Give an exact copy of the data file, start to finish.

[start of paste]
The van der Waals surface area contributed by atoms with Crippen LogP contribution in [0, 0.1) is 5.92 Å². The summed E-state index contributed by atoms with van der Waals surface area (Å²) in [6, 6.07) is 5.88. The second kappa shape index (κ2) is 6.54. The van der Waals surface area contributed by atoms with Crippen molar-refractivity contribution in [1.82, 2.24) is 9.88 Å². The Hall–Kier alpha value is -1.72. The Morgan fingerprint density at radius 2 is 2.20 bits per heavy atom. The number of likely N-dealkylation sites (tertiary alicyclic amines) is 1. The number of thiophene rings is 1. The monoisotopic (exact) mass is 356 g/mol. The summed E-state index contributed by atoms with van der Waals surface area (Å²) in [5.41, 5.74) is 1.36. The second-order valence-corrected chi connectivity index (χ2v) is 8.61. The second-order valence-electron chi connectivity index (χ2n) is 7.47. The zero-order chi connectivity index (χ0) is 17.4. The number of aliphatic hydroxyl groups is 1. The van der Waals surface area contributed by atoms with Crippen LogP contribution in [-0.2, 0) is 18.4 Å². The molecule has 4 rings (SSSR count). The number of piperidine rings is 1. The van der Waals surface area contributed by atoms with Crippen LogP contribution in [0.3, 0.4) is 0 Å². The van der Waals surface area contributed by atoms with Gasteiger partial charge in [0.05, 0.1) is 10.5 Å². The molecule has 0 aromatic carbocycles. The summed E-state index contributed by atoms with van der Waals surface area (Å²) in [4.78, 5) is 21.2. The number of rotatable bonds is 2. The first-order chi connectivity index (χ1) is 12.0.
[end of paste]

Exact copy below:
The van der Waals surface area contributed by atoms with Crippen LogP contribution in [0, 0.1) is 5.92 Å². The summed E-state index contributed by atoms with van der Waals surface area (Å²) in [6, 6.07) is 5.88. The second kappa shape index (κ2) is 6.54. The van der Waals surface area contributed by atoms with Crippen molar-refractivity contribution in [1.82, 2.24) is 9.88 Å². The Hall–Kier alpha value is -1.72. The Morgan fingerprint density at radius 2 is 2.20 bits per heavy atom. The number of likely N-dealkylation sites (tertiary alicyclic amines) is 1. The number of thiophene rings is 1. The monoisotopic (exact) mass is 356 g/mol. The summed E-state index contributed by atoms with van der Waals surface area (Å²) in [5.41, 5.74) is 1.36. The second-order valence-corrected chi connectivity index (χ2v) is 8.61. The second-order valence-electron chi connectivity index (χ2n) is 7.47. The zero-order chi connectivity index (χ0) is 17.4. The number of aliphatic hydroxyl groups is 1. The van der Waals surface area contributed by atoms with Crippen LogP contribution in [-0.2, 0) is 18.4 Å². The molecule has 4 rings (SSSR count). The number of piperidine rings is 1. The van der Waals surface area contributed by atoms with Crippen LogP contribution in [0.3, 0.4) is 0 Å². The van der Waals surface area contributed by atoms with Gasteiger partial charge in [0.05, 0.1) is 10.5 Å². The molecule has 0 aromatic carbocycles. The summed E-state index contributed by atoms with van der Waals surface area (Å²) in [4.78, 5) is 21.2. The number of rotatable bonds is 2. The first-order chi connectivity index (χ1) is 12.0.